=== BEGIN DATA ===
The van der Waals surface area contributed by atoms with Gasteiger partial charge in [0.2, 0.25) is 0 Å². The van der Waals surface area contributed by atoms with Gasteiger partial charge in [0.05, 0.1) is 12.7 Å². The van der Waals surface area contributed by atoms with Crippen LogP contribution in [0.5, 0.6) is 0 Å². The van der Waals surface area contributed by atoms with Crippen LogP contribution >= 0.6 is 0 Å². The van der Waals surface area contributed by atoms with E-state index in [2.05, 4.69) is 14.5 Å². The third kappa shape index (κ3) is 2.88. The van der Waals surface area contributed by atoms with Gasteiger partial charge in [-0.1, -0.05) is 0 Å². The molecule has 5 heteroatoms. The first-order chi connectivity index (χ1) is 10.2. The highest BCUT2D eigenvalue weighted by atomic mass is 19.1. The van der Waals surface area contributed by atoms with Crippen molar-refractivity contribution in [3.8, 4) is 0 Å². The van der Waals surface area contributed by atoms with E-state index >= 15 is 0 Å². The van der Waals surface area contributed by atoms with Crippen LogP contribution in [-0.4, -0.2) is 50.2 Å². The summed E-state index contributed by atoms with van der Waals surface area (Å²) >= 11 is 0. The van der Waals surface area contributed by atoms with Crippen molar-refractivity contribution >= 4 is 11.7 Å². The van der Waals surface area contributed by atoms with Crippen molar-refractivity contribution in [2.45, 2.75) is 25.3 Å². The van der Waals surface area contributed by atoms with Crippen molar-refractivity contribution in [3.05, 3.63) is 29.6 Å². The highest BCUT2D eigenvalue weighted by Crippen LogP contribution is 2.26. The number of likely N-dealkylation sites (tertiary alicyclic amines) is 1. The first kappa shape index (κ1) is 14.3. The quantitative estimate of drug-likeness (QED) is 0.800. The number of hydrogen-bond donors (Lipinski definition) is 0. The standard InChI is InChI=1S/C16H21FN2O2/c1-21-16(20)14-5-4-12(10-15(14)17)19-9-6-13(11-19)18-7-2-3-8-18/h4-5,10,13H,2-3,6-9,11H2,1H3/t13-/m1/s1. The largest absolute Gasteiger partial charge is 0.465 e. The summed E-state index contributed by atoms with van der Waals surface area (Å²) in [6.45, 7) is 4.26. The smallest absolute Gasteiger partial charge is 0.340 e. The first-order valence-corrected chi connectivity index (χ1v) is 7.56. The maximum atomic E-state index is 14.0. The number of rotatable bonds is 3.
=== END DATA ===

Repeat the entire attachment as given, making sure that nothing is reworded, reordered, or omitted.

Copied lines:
The van der Waals surface area contributed by atoms with Gasteiger partial charge in [0.2, 0.25) is 0 Å². The van der Waals surface area contributed by atoms with Gasteiger partial charge in [0.05, 0.1) is 12.7 Å². The van der Waals surface area contributed by atoms with Crippen LogP contribution in [0.5, 0.6) is 0 Å². The van der Waals surface area contributed by atoms with Crippen LogP contribution >= 0.6 is 0 Å². The van der Waals surface area contributed by atoms with E-state index in [2.05, 4.69) is 14.5 Å². The third kappa shape index (κ3) is 2.88. The van der Waals surface area contributed by atoms with Gasteiger partial charge in [-0.1, -0.05) is 0 Å². The molecule has 5 heteroatoms. The first-order chi connectivity index (χ1) is 10.2. The highest BCUT2D eigenvalue weighted by atomic mass is 19.1. The van der Waals surface area contributed by atoms with Crippen molar-refractivity contribution in [3.8, 4) is 0 Å². The van der Waals surface area contributed by atoms with E-state index >= 15 is 0 Å². The van der Waals surface area contributed by atoms with Crippen LogP contribution in [-0.4, -0.2) is 50.2 Å². The summed E-state index contributed by atoms with van der Waals surface area (Å²) >= 11 is 0. The van der Waals surface area contributed by atoms with Crippen molar-refractivity contribution >= 4 is 11.7 Å². The van der Waals surface area contributed by atoms with Crippen molar-refractivity contribution in [2.45, 2.75) is 25.3 Å². The van der Waals surface area contributed by atoms with Crippen molar-refractivity contribution in [3.05, 3.63) is 29.6 Å². The highest BCUT2D eigenvalue weighted by Crippen LogP contribution is 2.26. The number of likely N-dealkylation sites (tertiary alicyclic amines) is 1. The first kappa shape index (κ1) is 14.3. The quantitative estimate of drug-likeness (QED) is 0.800. The number of hydrogen-bond donors (Lipinski definition) is 0. The standard InChI is InChI=1S/C16H21FN2O2/c1-21-16(20)14-5-4-12(10-15(14)17)19-9-6-13(11-19)18-7-2-3-8-18/h4-5,10,13H,2-3,6-9,11H2,1H3/t13-/m1/s1. The largest absolute Gasteiger partial charge is 0.465 e. The summed E-state index contributed by atoms with van der Waals surface area (Å²) in [6.45, 7) is 4.26. The smallest absolute Gasteiger partial charge is 0.340 e. The first-order valence-corrected chi connectivity index (χ1v) is 7.56. The maximum atomic E-state index is 14.0. The number of rotatable bonds is 3.